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Experts Worry Caribbean Isn't Prepared For Storms
By Matthew Hay Brown, Sentinel Staff Writer
6 June 2005
SAN JUAN, Puerto Rico -- With another hurricane season brewing in the Caribbean, some disaster officials in the region are concerned islanders might not have learned the hard lessons of 2004.
Some islands still are recovering from the hurricanes and tropical storms that pounded the region last year, killing thousands and destroying billions of dollars in property.
Forecasters have predicted another stormy season for 2005.
Governments in this chain of small, mostly developing nations and territories have spent millions of dollars on communications, shelters and emergency supplies in preparation for the season that began Wednesday. But officials say islanders themselves must remain ready should disaster strike.
"I want to make a very strong statement," Jeremy Collymore, coordinator of the Caribbean Disaster Emergency Response Agency, said last week in Barbados. "Preparedness . . . means all of us. . . . Anybody who thinks an appropriate response can be mounted only as a government will be condemned to the suffering that is associated with that misunderstanding."
Floods unleashed by Tropical Storm Jeanne last year swept away more than 3,000 in Haiti, a chronically underdeveloped nation where widespread soil erosion combined with heavy rains can be catastrophic. Hurricane Ivan damaged or destroyed 90 percent of the buildings in Grenada and 70 percent in the Cayman Islands.
Most islands of the Caribbean emerged from the season relatively unscathed. But small economies and limited infrastructures mean those hit hardest still are recovering.
Grenada, where a population of 90,000 endured losses of more than $750 million, is appealing for more international aid.
"All these years of progress and development in the country and working on tourism and so forth can be just crushed in a day," said Tim Callaghan, senior regional adviser of the Office of U.S. Foreign Disaster Assistance for Latin America and the Caribbean. "Grenada was set back I don't know how many years by the devastation caused there."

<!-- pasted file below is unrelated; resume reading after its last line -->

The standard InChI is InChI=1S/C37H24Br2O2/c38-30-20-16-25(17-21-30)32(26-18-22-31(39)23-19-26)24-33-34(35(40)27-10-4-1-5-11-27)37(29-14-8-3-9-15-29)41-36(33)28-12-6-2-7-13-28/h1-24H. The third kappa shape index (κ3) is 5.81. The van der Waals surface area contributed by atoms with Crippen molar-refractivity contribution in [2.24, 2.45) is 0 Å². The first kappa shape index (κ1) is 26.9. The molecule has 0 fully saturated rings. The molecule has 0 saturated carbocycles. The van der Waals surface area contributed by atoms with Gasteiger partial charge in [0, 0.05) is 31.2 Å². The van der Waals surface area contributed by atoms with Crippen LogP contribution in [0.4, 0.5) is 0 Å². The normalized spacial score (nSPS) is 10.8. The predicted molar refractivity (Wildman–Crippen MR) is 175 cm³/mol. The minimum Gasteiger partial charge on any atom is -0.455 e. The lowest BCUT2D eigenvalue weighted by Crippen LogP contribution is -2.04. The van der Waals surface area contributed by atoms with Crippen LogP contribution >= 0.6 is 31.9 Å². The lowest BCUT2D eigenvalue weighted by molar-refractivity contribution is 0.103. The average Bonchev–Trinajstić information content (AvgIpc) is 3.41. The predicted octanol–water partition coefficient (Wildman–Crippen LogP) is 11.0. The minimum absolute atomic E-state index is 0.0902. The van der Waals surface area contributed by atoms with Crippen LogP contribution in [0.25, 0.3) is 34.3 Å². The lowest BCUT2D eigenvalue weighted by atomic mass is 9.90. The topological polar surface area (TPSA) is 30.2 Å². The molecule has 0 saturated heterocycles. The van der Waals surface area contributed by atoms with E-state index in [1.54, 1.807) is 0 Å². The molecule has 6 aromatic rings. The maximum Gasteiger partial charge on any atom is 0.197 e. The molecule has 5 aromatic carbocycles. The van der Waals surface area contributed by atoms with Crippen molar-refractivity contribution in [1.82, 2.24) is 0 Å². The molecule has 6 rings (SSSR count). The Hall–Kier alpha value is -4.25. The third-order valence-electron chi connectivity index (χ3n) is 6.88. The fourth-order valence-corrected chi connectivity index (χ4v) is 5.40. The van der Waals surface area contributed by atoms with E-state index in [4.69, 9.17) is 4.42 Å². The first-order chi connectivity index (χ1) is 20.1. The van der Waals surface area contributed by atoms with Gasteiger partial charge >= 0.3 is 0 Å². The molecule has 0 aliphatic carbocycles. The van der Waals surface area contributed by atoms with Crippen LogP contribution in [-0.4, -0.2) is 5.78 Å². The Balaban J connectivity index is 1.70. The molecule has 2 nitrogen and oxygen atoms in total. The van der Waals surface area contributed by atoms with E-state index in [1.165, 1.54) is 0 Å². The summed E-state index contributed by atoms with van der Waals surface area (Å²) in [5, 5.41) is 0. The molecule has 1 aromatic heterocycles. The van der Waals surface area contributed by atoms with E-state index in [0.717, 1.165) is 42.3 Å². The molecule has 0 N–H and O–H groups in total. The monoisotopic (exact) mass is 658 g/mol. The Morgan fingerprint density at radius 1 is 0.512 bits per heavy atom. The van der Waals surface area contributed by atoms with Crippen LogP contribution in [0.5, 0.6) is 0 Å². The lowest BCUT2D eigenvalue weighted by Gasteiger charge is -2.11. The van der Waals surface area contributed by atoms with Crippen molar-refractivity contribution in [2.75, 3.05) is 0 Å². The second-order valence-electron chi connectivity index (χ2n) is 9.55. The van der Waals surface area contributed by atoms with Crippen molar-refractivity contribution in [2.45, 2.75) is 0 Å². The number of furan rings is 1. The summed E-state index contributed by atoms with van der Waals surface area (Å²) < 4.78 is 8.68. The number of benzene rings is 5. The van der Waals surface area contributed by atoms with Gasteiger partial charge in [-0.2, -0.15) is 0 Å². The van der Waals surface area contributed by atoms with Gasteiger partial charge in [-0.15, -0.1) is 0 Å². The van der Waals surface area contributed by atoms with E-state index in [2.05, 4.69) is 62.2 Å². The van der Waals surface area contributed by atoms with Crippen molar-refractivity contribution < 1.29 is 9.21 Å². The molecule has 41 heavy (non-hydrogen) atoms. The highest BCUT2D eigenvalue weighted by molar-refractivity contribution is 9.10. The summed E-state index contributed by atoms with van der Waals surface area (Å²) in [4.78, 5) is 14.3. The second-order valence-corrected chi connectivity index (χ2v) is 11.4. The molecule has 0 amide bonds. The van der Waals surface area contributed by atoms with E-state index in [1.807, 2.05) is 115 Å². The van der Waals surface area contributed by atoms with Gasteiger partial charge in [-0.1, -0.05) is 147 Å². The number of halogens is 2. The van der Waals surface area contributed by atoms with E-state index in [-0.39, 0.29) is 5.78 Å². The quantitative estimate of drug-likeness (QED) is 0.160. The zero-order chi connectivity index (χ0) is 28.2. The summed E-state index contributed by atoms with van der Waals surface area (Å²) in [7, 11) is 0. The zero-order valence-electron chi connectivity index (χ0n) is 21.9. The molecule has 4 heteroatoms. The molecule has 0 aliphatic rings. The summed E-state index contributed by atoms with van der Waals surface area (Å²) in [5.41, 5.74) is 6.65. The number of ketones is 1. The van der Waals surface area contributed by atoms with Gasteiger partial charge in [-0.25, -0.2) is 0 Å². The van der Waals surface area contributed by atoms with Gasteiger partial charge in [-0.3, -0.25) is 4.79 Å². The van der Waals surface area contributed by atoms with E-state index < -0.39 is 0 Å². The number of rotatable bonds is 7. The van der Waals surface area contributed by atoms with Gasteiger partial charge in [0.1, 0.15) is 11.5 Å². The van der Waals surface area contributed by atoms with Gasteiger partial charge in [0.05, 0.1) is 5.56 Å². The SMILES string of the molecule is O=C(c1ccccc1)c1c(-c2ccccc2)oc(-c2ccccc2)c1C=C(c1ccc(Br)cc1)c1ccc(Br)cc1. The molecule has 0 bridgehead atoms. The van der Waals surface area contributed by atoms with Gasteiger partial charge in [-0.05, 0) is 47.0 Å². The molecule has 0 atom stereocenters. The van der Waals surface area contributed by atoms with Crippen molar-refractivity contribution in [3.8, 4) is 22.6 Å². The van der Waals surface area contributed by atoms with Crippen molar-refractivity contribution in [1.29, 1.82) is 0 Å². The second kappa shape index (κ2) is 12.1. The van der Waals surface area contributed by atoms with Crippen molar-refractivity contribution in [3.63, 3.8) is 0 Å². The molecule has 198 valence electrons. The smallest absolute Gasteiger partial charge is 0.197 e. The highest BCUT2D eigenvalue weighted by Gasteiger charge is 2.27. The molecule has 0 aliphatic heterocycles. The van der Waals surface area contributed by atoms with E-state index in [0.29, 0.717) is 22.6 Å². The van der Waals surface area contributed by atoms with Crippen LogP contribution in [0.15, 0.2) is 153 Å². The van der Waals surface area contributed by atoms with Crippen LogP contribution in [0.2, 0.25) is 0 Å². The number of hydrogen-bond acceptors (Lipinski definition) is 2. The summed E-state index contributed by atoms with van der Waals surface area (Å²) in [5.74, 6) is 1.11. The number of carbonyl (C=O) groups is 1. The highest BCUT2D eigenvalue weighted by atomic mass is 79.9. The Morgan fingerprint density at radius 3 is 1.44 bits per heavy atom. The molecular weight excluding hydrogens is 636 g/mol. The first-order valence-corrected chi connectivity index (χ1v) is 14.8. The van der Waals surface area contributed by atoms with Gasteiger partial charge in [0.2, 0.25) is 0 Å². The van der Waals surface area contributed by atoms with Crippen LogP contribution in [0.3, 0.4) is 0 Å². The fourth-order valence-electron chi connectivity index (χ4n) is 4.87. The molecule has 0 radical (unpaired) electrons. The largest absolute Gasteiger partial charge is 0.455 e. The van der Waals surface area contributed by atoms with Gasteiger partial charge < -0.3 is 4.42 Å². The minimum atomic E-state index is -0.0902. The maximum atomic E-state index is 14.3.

UP TO 15 NAMED STORMS
Forecasters are predicting 12 to 15 named storms in 2005, with seven to nine building to hurricane force, and at least three achieving Category 3 strength or higher.
Professor William Gray of Colorado State University has predicted an "expected above-average major-hurricane landfall risk in the Caribbean and the Bahamas." The Benfield Hazard Research Centre at University College, London, predicts one or two storms will make landfall in the Lesser Antilles.
Disaster officials have been preparing. The Caribbean Disaster Emergency Response Agency has sought to improve disaster mapping, flood-hazard management, crisis communications and the delivery of relief.
Of particular concern, Collymore says, are those islands still recovering from 2004.
"There are still very many victims that are living in conditions less than what they had a year ago," he said. "Much of the housing stock is still to be rebuilt, so it means that the potential need can be greater. Those countries need to be well ratcheted up at this time, looking at the shelter requirements and how they can be met."